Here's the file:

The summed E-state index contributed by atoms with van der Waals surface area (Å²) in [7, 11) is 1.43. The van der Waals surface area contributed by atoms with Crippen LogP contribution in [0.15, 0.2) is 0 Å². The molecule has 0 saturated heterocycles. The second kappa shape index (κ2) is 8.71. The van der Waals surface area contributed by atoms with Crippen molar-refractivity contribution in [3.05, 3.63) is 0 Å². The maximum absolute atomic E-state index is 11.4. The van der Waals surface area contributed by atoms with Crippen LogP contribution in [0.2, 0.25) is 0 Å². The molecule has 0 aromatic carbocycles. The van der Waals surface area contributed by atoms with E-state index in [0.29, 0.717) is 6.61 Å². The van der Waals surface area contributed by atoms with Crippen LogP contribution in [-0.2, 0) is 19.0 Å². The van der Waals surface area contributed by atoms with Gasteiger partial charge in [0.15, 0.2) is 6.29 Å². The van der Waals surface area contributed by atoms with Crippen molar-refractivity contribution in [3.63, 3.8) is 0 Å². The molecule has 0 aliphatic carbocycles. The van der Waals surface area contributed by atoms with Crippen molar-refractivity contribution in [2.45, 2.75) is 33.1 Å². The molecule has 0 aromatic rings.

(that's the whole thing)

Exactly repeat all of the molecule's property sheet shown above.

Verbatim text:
The summed E-state index contributed by atoms with van der Waals surface area (Å²) in [7, 11) is 1.43. The van der Waals surface area contributed by atoms with Crippen LogP contribution in [0.15, 0.2) is 0 Å². The molecule has 0 saturated heterocycles. The second kappa shape index (κ2) is 8.71. The van der Waals surface area contributed by atoms with Crippen molar-refractivity contribution in [3.05, 3.63) is 0 Å². The maximum absolute atomic E-state index is 11.4. The van der Waals surface area contributed by atoms with Crippen LogP contribution in [0.2, 0.25) is 0 Å². The molecule has 0 aromatic carbocycles. The van der Waals surface area contributed by atoms with E-state index in [0.29, 0.717) is 6.61 Å². The van der Waals surface area contributed by atoms with Crippen LogP contribution in [-0.2, 0) is 19.0 Å². The van der Waals surface area contributed by atoms with Gasteiger partial charge in [0.15, 0.2) is 6.29 Å². The van der Waals surface area contributed by atoms with Crippen molar-refractivity contribution in [3.63, 3.8) is 0 Å². The molecule has 0 aliphatic carbocycles. The van der Waals surface area contributed by atoms with Crippen molar-refractivity contribution in [2.45, 2.75) is 33.1 Å². The molecule has 0 aromatic rings.